For a number of variables in questionnaires, one wants the answer in closed form, e.g., “city”; this is a relatively simple classifying task. Sometimes this task is much harder, e.g., when trying to get a code for occupation. One approach is to ask an open question (“what is your occupation”) and then try and code this text at the statistical office. For the sake of efficiency, that coding process will start by an automatic step.
In some cases, no previously coded material is available in electronic form. The starting point then consists of the data to be coded and a classification with a textual description per code. In this situation, we can either build the informative base transforming the classification manual so as to be ‘processable’ by a computerised system and ensuring pre-coded descriptions or one must try and code open text answers based on the texts themselves and the associated semantics, to enable the approach from the module “Coding – Automatic Coding Based on Pre-coded Datasets”.
Although an informative base can be constructed based on expert knowledge, pre-coded answers may also be added to the informative base to enhance the coding rate. This makes the distinction with the module “Coding – Automatic Coding Based on Pre-coded Datasets” less strict. The main distinction between the latter module and this one is the amount of manual work to construct an informative base: the methods in the other module are based on machine-learning requiring much less manual work. As described in the module “Coding – How to Build the Informative Base”, the informative base can contain:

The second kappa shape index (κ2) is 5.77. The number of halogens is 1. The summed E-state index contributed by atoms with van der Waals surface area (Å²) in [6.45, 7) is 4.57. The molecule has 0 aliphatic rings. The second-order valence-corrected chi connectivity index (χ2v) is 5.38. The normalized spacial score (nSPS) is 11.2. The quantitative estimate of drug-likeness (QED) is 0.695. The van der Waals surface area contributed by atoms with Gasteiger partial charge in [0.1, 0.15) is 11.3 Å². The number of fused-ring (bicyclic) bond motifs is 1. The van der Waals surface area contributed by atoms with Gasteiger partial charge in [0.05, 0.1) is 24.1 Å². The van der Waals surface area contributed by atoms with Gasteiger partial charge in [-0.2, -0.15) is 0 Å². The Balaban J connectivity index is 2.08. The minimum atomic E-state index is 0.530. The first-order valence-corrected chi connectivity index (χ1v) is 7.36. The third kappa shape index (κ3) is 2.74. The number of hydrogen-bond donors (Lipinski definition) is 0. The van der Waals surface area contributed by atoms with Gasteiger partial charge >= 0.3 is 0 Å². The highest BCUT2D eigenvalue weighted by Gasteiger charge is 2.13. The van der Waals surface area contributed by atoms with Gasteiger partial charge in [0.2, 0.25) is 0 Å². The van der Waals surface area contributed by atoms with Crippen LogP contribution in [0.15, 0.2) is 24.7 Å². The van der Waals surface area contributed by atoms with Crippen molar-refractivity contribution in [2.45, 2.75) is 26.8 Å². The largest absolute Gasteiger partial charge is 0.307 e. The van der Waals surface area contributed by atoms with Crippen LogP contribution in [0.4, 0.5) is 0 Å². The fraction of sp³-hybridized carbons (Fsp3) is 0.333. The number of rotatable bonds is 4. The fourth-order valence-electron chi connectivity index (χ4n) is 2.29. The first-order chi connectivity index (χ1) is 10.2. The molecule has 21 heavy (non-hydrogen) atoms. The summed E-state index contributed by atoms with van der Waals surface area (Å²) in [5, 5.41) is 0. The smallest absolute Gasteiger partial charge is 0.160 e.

- the classification manual descriptions, transformed so as to be ‘processable’ by a computerised system;
- pre-coded descriptions collected in previous surveys;
- different kinds of synonymous, hypernyms and hyponyms.
There are general systems (ACTR, now G-CODE (Wenzowski, 1988) and Cascot (Cascot)) that use the elements above to code text in a number of steps, like pre-processing the text, replacing words and finally assign a code. Alternatively, most of these steps can be combined into a so-called semantic network (Hacking and Janssen-Jansen, 2009). In the following section we will describe the “spreading activation” search method in the semantic network in more detail as an example; at certain points we will describe the link with the “processing approach” in the ACTR tool.
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